I Don’t Have A Drinking Problem, I Drink, I Get Drunk, I Pass Out, No Problem!

F/7.1, 1/200, ISO 320.

American Flamingo 

Why did the baseball player bring a rope to the game?

He wanted to tie the score

Interesting Fact: American flamingos are saltwater birds that ingest food with a high salt content and mostly drink salt water (with an osmolarity of usually 1000), hyperosmotic to the bodies cells . Also, though not commonly, they can drink fresh water at near-boiling temperatures from geysers. From their high-salt diet, they would lose more water and have a greater salt uptake. One way in which they osmoregulate is through the use of a salt gland, which is found in their beaks.[17] This salt gland helps excrete excess salt from the body through the nasal openings in the flamingo’s beaks. When these birds consume salt, the osmolarity increases in the blood plasma through the gut. This causes water to move out of the cells, increasing extracellular fluids. Both these changes, in turn, activate the salt glands of the bird,[18] but before any activity occurs in the salt glands, the kidney has to reabsorb the ingested sodium from the small intestine. As seen in other saltwater birds, the fluid that is excreted has been seen to have an osmolarity greater than that of the salt water, but this varies with salt consumption and body size. ( https://en.wikipedia.org/wiki/American_flamingo )

Hey Autocorrect! Quit Tampering With My Curse Words, You Mother Forklift!

F/5.6, 1/100, ISO 640.

Bananaquit

Why did the fly fall off the toilet?

It got pissed off.

Interesting Fact: The bananaquit is known for its ability to adjust remarkably to human environments. It often visits gardens and may become very tame. Its nickname, the sugar bird, comes from its affinity for bowls or bird feeders stocked with granular sugar, a common method of attracting these birds.[19] The bananaquit builds a spherical lined nest with a side entrance hole, laying up to three eggs, which are incubated solely by the female.[4] It may also build its nest in human-made objects, such as lampshades and garden trellises. The birds breed all year regardless of season and build new nests throughout the year. ( https://en.wikipedia.org/wiki/Bananaquit )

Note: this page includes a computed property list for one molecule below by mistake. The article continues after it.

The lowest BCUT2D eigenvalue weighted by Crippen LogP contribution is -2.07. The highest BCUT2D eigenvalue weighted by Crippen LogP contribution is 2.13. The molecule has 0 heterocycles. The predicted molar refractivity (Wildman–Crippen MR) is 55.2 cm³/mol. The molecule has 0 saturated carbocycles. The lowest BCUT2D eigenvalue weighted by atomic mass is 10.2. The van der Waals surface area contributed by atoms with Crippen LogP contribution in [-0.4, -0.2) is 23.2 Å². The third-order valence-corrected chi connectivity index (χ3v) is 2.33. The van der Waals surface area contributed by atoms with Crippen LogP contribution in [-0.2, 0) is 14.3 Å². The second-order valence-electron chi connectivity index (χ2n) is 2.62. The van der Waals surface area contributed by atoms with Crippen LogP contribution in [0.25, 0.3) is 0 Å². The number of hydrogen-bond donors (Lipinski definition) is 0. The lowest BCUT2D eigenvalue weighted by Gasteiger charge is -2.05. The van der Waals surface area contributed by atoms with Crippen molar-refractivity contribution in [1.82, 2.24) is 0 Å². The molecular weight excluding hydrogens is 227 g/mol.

A Wise Duck Once Told Me “QUACK” And He Meant It!

F/7.1, 1/200, ISO 125.

White-cheeked pintail

Why did the student wear eye-glasses in math class?

It improved DiVision!

Interesting Fact: White-cheeked Pintail: Large, heavily spotted dark and light brown duck with striking white cheek patches, blue bill with bright red base, buff pointed tail. Legs and feet are blue-gray. Feeds on aquatic plants, small invertebrates. Swift direct flight with strong rapid wing beats. AKA Bahama Duck. ( https://identify.whatbird.com/obj/1029/overview/White-cheeked_Pintail.aspx )

But Officer, I’ve Never Been Able To Walk A Straight Line.

F/5.6, 1/280, ISO 500.

Atlantic Ghost Crab

Why is there only one Yogi Bear?

Because when they tried to make another one, they made a Boo-Boo.

Interesting Fact: Crabs of this species usually engage in a combat that is non-contact. The combat style is more ritualistic in style and ends in contact in very rare cases. ( https://www.animalspot.net/ghost-crab-sand-crab.html )